Dr. King and The Poor People’s Campaign

Martin Luther King, Jr. was killed in 1968 while in Memphis supporting striking sanitation workers. Up until that time, he’d spoken about the dignity of all labor and the necessity […]

Martin Luther King, Jr. was killed in 1968 while in Memphis supporting striking sanitation workers. Up until that time, he’d spoken about the dignity of all labor and the necessity of fair wages. He’d also begun to explore how the civil rights movement was becoming a human rights movement, and linked it to the struggles of the voiceless, and usually, poor people throughout the world. It goes without saying that Dr. King’s work—his strategy as an organizer, his ability to at once convey the struggle of America’s marginalized while catalyzing that same group, and his ability to turn outrage into action steps continues to inspire people in all facets of the social justice movement. The movement that he has become the face of remains the largest grassroots social movement in modern history, and on many levels, most of us wish we could recapture the spirit of that movement to further the work we do today.

In remembrance of Dr. King, we share the following excerpt of a speech he gave in support of the striking Memphis sanitation workers, who ultimately won their battle with the city after a three-month long strike and a silent March of over 42,000 people, led by Coretta Scott King only four days after her husband had been killed:

“We are tired. We are tired of being at the bottom. We are tired of being trampled over by the iron feet of oppression. We are tired of our children having to attend overcrowded, inferior, quality-less schools. We are tired of having to live in dilapidated substandard housing conditions where we don’t have wall-to-wall carpets but so often we end up with wall-to-wall rats and roaches. We are tired of smothering in an airtight cage of poverty in the midst of an affluent society. We are tired of walking the streets in search for jobs that do not exist. We are tired of working our hands off and laboring every day and not even making a wage adequate to get the basic necessities of life. We are tired of our men being emasculated so that our wives and our daughters have to go out and work in the white lady’s kitchen, leaving us unable to be with our children and give them the time and the attention that they need. We are tired.”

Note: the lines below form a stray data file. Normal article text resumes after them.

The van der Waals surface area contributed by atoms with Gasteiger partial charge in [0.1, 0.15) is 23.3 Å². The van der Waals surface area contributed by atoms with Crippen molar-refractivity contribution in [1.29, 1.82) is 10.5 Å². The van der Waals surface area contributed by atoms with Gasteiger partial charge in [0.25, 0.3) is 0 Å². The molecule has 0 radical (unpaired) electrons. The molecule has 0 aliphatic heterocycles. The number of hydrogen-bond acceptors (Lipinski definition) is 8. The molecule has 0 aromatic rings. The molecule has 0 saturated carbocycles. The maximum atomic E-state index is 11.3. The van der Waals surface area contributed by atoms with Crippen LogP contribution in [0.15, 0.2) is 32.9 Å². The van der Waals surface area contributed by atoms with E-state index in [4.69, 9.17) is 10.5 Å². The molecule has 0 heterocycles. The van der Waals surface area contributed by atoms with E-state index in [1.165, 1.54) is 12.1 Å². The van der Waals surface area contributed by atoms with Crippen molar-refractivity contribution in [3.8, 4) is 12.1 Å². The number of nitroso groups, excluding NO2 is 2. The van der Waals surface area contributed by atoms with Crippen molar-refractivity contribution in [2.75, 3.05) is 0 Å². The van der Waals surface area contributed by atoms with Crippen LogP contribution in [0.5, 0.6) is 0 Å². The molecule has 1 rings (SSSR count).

Following are selections from Shelterforce that touch on the connection between poverty and inequality, and the connection of movements:

Renewing Bonds: Why the Housing Movement and Organized Labor Need Each Other, by Peter Dreier, May, 2000.

Moving Out of Poverty, by Harold Simon, October, 1999

Unsorting Our Cities, by Mindy Thompson Fullilove, July, 2012

Photo credit: President Lyndon Johnson shakes hands with the Reverend Martin Luther King, Jr., after handing him one of the pens used in signing the Civil Rights Act of July 2, 1964 at the White House in Washington. Source: Library of Congress, Prints & Photographs Division, NYWT&S Collection, [reproduction number, e.g., LC-USZ62-111157]

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